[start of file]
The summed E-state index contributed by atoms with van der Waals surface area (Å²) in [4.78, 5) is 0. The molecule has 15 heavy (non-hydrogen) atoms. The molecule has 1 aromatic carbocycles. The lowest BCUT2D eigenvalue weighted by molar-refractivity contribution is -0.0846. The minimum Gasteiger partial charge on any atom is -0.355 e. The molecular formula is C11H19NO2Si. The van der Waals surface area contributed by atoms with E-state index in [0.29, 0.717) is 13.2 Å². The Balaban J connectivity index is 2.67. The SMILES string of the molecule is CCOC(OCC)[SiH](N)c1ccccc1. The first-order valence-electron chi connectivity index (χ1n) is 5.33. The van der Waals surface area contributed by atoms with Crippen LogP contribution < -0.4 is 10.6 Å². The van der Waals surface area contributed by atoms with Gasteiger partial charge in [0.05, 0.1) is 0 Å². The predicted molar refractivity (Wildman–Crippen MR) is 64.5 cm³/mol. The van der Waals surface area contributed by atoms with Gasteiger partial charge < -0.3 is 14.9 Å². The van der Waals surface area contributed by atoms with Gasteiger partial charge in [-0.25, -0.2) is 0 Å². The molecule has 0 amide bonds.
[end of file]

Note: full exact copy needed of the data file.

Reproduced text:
The summed E-state index contributed by atoms with van der Waals surface area (Å²) in [4.78, 5) is 0. The molecule has 15 heavy (non-hydrogen) atoms. The molecule has 1 aromatic carbocycles. The lowest BCUT2D eigenvalue weighted by molar-refractivity contribution is -0.0846. The minimum Gasteiger partial charge on any atom is -0.355 e. The molecular formula is C11H19NO2Si. The van der Waals surface area contributed by atoms with E-state index in [0.29, 0.717) is 13.2 Å². The Balaban J connectivity index is 2.67. The SMILES string of the molecule is CCOC(OCC)[SiH](N)c1ccccc1. The first-order valence-electron chi connectivity index (χ1n) is 5.33. The van der Waals surface area contributed by atoms with Crippen LogP contribution < -0.4 is 10.6 Å². The van der Waals surface area contributed by atoms with Gasteiger partial charge in [0.05, 0.1) is 0 Å². The predicted molar refractivity (Wildman–Crippen MR) is 64.5 cm³/mol. The van der Waals surface area contributed by atoms with Gasteiger partial charge < -0.3 is 14.9 Å². The van der Waals surface area contributed by atoms with Gasteiger partial charge in [-0.25, -0.2) is 0 Å². The molecule has 0 amide bonds.